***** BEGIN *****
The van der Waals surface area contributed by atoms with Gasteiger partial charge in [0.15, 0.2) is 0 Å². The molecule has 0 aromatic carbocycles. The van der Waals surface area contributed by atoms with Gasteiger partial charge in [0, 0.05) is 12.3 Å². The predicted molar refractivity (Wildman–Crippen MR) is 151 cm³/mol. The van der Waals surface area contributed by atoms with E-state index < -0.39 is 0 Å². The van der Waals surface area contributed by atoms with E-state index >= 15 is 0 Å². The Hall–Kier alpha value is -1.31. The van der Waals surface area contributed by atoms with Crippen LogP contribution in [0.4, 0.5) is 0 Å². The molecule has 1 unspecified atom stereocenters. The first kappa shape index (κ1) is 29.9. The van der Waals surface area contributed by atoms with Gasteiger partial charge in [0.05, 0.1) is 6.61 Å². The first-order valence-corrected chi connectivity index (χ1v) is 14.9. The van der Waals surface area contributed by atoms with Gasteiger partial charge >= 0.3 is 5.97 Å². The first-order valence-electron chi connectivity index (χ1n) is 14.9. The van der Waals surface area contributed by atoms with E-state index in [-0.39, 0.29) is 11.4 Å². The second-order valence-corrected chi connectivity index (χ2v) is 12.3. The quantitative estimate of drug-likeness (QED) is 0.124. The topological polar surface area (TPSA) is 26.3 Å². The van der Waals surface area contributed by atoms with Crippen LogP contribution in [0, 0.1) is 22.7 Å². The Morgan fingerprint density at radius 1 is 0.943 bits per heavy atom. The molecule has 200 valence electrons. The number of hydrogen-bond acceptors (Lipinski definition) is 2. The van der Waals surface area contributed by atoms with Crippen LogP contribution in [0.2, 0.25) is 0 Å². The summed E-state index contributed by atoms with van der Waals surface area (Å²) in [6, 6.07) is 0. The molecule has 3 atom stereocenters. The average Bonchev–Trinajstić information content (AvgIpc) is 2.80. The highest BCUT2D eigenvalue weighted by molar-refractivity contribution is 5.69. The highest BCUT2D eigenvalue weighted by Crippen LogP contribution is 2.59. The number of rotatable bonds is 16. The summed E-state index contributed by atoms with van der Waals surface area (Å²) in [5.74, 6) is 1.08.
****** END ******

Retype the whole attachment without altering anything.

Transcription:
The van der Waals surface area contributed by atoms with Gasteiger partial charge in [0.15, 0.2) is 0 Å². The molecule has 0 aromatic carbocycles. The van der Waals surface area contributed by atoms with Gasteiger partial charge in [0, 0.05) is 12.3 Å². The predicted molar refractivity (Wildman–Crippen MR) is 151 cm³/mol. The van der Waals surface area contributed by atoms with E-state index < -0.39 is 0 Å². The van der Waals surface area contributed by atoms with E-state index >= 15 is 0 Å². The Hall–Kier alpha value is -1.31. The van der Waals surface area contributed by atoms with Crippen LogP contribution in [0.4, 0.5) is 0 Å². The molecule has 1 unspecified atom stereocenters. The first kappa shape index (κ1) is 29.9. The van der Waals surface area contributed by atoms with Gasteiger partial charge in [0.05, 0.1) is 6.61 Å². The first-order valence-corrected chi connectivity index (χ1v) is 14.9. The van der Waals surface area contributed by atoms with Gasteiger partial charge >= 0.3 is 5.97 Å². The first-order valence-electron chi connectivity index (χ1n) is 14.9. The van der Waals surface area contributed by atoms with E-state index in [-0.39, 0.29) is 11.4 Å². The second-order valence-corrected chi connectivity index (χ2v) is 12.3. The quantitative estimate of drug-likeness (QED) is 0.124. The topological polar surface area (TPSA) is 26.3 Å². The van der Waals surface area contributed by atoms with Crippen LogP contribution in [0, 0.1) is 22.7 Å². The Morgan fingerprint density at radius 1 is 0.943 bits per heavy atom. The molecule has 200 valence electrons. The number of hydrogen-bond acceptors (Lipinski definition) is 2. The van der Waals surface area contributed by atoms with Crippen LogP contribution in [0.2, 0.25) is 0 Å². The summed E-state index contributed by atoms with van der Waals surface area (Å²) in [6, 6.07) is 0. The molecule has 3 atom stereocenters. The average Bonchev–Trinajstić information content (AvgIpc) is 2.80. The highest BCUT2D eigenvalue weighted by molar-refractivity contribution is 5.69. The highest BCUT2D eigenvalue weighted by Crippen LogP contribution is 2.59. The number of rotatable bonds is 16. The summed E-state index contributed by atoms with van der Waals surface area (Å²) in [5.74, 6) is 1.08.